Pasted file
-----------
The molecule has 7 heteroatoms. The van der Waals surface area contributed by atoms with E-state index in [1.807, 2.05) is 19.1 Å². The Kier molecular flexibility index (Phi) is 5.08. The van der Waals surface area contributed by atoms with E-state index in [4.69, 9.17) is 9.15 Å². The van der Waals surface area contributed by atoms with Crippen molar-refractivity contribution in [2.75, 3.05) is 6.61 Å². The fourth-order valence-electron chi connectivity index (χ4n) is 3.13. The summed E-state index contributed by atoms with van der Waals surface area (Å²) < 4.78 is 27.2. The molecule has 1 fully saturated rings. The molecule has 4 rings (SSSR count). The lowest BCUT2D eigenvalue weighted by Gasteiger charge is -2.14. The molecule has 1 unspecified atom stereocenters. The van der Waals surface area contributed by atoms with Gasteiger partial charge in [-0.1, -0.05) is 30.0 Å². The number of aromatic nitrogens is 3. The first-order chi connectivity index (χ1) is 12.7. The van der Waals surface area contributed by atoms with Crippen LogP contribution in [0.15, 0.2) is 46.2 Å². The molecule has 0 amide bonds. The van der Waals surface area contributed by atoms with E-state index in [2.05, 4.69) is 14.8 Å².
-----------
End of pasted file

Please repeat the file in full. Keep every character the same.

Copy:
The molecule has 7 heteroatoms. The van der Waals surface area contributed by atoms with E-state index in [1.807, 2.05) is 19.1 Å². The Kier molecular flexibility index (Phi) is 5.08. The van der Waals surface area contributed by atoms with E-state index in [4.69, 9.17) is 9.15 Å². The van der Waals surface area contributed by atoms with Crippen molar-refractivity contribution in [2.75, 3.05) is 6.61 Å². The fourth-order valence-electron chi connectivity index (χ4n) is 3.13. The summed E-state index contributed by atoms with van der Waals surface area (Å²) < 4.78 is 27.2. The molecule has 1 fully saturated rings. The molecule has 4 rings (SSSR count). The lowest BCUT2D eigenvalue weighted by Gasteiger charge is -2.14. The molecule has 1 unspecified atom stereocenters. The van der Waals surface area contributed by atoms with Gasteiger partial charge in [-0.1, -0.05) is 30.0 Å². The number of aromatic nitrogens is 3. The first-order chi connectivity index (χ1) is 12.7. The van der Waals surface area contributed by atoms with Crippen LogP contribution in [0.15, 0.2) is 46.2 Å². The molecule has 0 amide bonds. The van der Waals surface area contributed by atoms with E-state index in [2.05, 4.69) is 14.8 Å².